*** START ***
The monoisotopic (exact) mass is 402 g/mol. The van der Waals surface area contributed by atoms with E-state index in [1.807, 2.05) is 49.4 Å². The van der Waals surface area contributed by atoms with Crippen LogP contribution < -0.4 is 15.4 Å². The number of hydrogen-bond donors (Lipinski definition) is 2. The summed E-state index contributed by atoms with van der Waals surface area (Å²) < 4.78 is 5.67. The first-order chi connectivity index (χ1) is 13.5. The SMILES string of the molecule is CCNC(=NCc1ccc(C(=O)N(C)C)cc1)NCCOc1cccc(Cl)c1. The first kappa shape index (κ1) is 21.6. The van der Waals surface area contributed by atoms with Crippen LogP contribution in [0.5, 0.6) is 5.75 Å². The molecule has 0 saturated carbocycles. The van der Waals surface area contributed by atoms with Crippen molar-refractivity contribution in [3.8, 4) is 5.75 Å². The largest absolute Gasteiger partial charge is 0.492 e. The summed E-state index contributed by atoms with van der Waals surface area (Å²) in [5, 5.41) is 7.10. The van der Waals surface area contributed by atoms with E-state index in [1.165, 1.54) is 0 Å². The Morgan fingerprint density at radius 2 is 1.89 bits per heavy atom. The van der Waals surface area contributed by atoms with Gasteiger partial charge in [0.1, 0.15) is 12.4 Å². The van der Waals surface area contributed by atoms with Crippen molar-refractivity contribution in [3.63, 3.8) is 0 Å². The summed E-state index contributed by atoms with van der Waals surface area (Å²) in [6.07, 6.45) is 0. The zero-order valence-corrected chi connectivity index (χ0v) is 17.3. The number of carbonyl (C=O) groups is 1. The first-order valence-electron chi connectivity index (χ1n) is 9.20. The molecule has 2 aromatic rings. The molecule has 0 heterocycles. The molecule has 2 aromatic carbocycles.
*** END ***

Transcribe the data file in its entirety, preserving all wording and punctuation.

The monoisotopic (exact) mass is 402 g/mol. The van der Waals surface area contributed by atoms with E-state index in [1.807, 2.05) is 49.4 Å². The van der Waals surface area contributed by atoms with Crippen LogP contribution < -0.4 is 15.4 Å². The number of hydrogen-bond donors (Lipinski definition) is 2. The summed E-state index contributed by atoms with van der Waals surface area (Å²) < 4.78 is 5.67. The first-order chi connectivity index (χ1) is 13.5. The SMILES string of the molecule is CCNC(=NCc1ccc(C(=O)N(C)C)cc1)NCCOc1cccc(Cl)c1. The first kappa shape index (κ1) is 21.6. The van der Waals surface area contributed by atoms with Crippen LogP contribution in [0.5, 0.6) is 5.75 Å². The molecule has 0 saturated carbocycles. The van der Waals surface area contributed by atoms with Crippen molar-refractivity contribution in [3.8, 4) is 5.75 Å². The largest absolute Gasteiger partial charge is 0.492 e. The summed E-state index contributed by atoms with van der Waals surface area (Å²) in [5, 5.41) is 7.10. The van der Waals surface area contributed by atoms with E-state index in [1.165, 1.54) is 0 Å². The Morgan fingerprint density at radius 2 is 1.89 bits per heavy atom. The van der Waals surface area contributed by atoms with Gasteiger partial charge in [0.1, 0.15) is 12.4 Å². The van der Waals surface area contributed by atoms with Crippen molar-refractivity contribution in [3.63, 3.8) is 0 Å². The summed E-state index contributed by atoms with van der Waals surface area (Å²) in [6.07, 6.45) is 0. The zero-order valence-corrected chi connectivity index (χ0v) is 17.3. The number of carbonyl (C=O) groups is 1. The first-order valence-electron chi connectivity index (χ1n) is 9.20. The molecule has 2 aromatic rings. The molecule has 0 heterocycles. The molecule has 2 aromatic carbocycles.